Wednesday, July 8, 2009

I, Juan de Pareja

I think that the best parts of I, Juan de Pareja are embodied by the very first sentence of the book:
I, Juan de Pareja, was born into slavery early in the seventeenth century.
Juan's story is also that of his master, the painter Diego Velázquez, and a rambling exploration of art, Christianity, slavery, and Spain in the mid-1600's.

Although I like historical fiction, I'm afraid I was often bored by Juan de Pareja's narrative, and I frequently wondered just how probable the story was. Several other Newbery medalists have taken famous people and made stories out of their lives - sometimes basing their books on very little evidence or historical research. I think that the worst of these stories - Amos Fortune and Daniel Boone - are the least deserving of all the Newbery winners, and should be shelved in the fiction section (if the library bothers to keep them at all) instead in 921 with the other biographies in my local library.

Island of the Blue Dolphins
and Carry On, Mr. Bowditch are better stories (and both are also shelved in fiction, along with I, Juan de Pareja), but I still wonder about how much in these books is based on accurate history, or how much the author really got right when it comes to the characters and how they think. (I haven't read Invincible Louisa yet, so I don't know how the Newbery winning biography of Louisa May Alcott stacks up.)

Elizabeth Borton de Trevino actually notes that very little is known about de Pareja and Velázquez in her afterword, which I appreciated. But what about her portrayal of 17th century Spain, King Philip IV and his court, or the life of a Black slave there? Would Juan de Parejo really have worried that painting in secret was a sin? Was he really so happy as a humble, unpaid servant? I'm not an expert on the time and place, but the story just seems shallow somehow, especially when I compare it to other historical fiction (for adults, granted) like Geraldine Brooks' People of the Book, for instance.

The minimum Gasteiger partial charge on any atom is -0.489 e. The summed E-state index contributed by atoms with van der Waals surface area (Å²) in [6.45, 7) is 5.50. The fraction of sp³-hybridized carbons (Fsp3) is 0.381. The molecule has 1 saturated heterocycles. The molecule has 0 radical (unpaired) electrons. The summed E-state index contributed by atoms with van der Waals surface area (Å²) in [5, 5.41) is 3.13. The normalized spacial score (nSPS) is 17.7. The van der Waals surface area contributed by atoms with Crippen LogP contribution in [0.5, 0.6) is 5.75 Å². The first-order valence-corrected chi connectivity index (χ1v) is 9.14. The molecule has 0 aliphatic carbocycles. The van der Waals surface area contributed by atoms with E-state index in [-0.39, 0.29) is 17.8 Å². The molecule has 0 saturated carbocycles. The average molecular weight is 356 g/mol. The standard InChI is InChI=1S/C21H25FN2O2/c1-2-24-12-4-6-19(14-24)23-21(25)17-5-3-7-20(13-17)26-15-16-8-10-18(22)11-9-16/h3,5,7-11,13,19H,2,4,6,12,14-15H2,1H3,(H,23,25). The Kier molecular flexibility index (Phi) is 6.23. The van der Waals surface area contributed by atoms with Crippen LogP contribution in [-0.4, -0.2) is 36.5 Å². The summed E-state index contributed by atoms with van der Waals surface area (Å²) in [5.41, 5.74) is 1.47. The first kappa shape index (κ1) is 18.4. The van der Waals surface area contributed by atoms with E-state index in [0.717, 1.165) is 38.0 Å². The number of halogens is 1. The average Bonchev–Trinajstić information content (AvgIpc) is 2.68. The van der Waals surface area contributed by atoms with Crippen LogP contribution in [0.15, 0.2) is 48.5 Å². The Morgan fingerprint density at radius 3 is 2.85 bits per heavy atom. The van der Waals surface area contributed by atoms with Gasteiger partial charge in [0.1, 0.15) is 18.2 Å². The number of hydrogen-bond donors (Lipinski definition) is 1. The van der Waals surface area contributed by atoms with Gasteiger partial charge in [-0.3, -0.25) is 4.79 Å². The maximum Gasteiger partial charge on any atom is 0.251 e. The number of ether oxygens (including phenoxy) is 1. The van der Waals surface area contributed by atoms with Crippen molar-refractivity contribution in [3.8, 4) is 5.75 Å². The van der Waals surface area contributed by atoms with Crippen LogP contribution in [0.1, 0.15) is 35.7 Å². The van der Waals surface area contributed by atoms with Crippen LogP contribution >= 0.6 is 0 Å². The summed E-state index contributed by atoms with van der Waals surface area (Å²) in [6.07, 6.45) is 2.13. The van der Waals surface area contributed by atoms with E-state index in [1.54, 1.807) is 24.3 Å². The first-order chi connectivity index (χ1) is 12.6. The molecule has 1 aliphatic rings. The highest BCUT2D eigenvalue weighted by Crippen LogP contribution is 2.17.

Also, the style of Borton de Trevino's writing grated on me sometimes, and I thought the sentiments expressed were often rather trite:
The months went by, and at first I thought every day of Miri. But Time is a great traitor who teaches us to accept loss. I was young, and young hearts cannot always be sad (p. 76).
I did enjoy the way that Borton de Trevino put things at other times. When she describes Juan de Pareja's first trip to Italy with Diego Velázquez, her description of food and shopping is rather interesting and fresh:
I often went into the inn kitchen to cook for Master because he was used to a diet of meat and bread, whereas the Italians ate paste dressed with various spicy sauces, and very little meat. And when Master felt well enough to go about looking at art works, visiting galleries and shops, and pricing and bargaining, I went with him, carrying his sketchbook, his clean handkerchief, and his money, which I wore in a sash bound tightly around my waist (p. 85).
I guess I just expected more, somehow. It certainly appears that lots of other people love this book, and especially like Borton de Trevino's (you can't really say they're Velázquez's!) thoughts about art and beauty. It wasn't enough for me, though I did enjoy Googling Velázquez's paintings (especially his portrait of Juan de Pareja) and paintings by Juan de Pareja himself.